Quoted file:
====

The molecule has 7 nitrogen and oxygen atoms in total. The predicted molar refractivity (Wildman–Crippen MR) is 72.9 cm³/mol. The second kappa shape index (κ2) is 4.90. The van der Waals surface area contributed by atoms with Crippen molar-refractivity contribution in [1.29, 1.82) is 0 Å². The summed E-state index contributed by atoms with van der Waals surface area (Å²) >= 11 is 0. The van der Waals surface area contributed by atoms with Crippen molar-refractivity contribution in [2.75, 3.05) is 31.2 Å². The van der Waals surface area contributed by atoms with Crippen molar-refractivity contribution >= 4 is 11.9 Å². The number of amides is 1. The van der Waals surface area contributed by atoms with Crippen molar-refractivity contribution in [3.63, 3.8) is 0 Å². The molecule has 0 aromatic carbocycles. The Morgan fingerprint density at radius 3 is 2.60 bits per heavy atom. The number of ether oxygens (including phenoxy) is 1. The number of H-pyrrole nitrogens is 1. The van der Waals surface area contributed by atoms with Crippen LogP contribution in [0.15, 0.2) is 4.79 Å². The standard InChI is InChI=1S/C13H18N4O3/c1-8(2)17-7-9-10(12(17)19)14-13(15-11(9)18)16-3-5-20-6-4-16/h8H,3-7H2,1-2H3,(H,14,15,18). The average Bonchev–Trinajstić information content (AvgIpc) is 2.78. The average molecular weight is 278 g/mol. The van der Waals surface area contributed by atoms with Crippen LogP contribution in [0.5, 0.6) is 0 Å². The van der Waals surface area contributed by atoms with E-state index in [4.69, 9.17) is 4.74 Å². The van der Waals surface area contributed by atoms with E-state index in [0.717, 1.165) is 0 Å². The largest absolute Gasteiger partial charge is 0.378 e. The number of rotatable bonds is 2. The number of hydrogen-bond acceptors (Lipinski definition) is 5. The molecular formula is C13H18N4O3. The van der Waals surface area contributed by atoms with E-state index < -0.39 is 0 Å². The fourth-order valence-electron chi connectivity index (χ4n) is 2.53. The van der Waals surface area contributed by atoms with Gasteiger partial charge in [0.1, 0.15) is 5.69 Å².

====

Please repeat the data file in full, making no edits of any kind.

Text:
The molecule has 7 nitrogen and oxygen atoms in total. The predicted molar refractivity (Wildman–Crippen MR) is 72.9 cm³/mol. The second kappa shape index (κ2) is 4.90. The van der Waals surface area contributed by atoms with Crippen molar-refractivity contribution in [1.29, 1.82) is 0 Å². The summed E-state index contributed by atoms with van der Waals surface area (Å²) >= 11 is 0. The van der Waals surface area contributed by atoms with Crippen molar-refractivity contribution in [2.75, 3.05) is 31.2 Å². The van der Waals surface area contributed by atoms with Crippen molar-refractivity contribution >= 4 is 11.9 Å². The number of amides is 1. The van der Waals surface area contributed by atoms with Crippen molar-refractivity contribution in [3.63, 3.8) is 0 Å². The molecule has 0 aromatic carbocycles. The Morgan fingerprint density at radius 3 is 2.60 bits per heavy atom. The number of ether oxygens (including phenoxy) is 1. The number of H-pyrrole nitrogens is 1. The van der Waals surface area contributed by atoms with Crippen LogP contribution in [0.15, 0.2) is 4.79 Å². The standard InChI is InChI=1S/C13H18N4O3/c1-8(2)17-7-9-10(12(17)19)14-13(15-11(9)18)16-3-5-20-6-4-16/h8H,3-7H2,1-2H3,(H,14,15,18). The average Bonchev–Trinajstić information content (AvgIpc) is 2.78. The average molecular weight is 278 g/mol. The van der Waals surface area contributed by atoms with Crippen LogP contribution in [0.5, 0.6) is 0 Å². The van der Waals surface area contributed by atoms with E-state index in [4.69, 9.17) is 4.74 Å². The van der Waals surface area contributed by atoms with E-state index in [0.717, 1.165) is 0 Å². The largest absolute Gasteiger partial charge is 0.378 e. The number of rotatable bonds is 2. The number of hydrogen-bond acceptors (Lipinski definition) is 5. The molecular formula is C13H18N4O3. The van der Waals surface area contributed by atoms with E-state index < -0.39 is 0 Å². The fourth-order valence-electron chi connectivity index (χ4n) is 2.53. The van der Waals surface area contributed by atoms with Gasteiger partial charge in [0.1, 0.15) is 5.69 Å².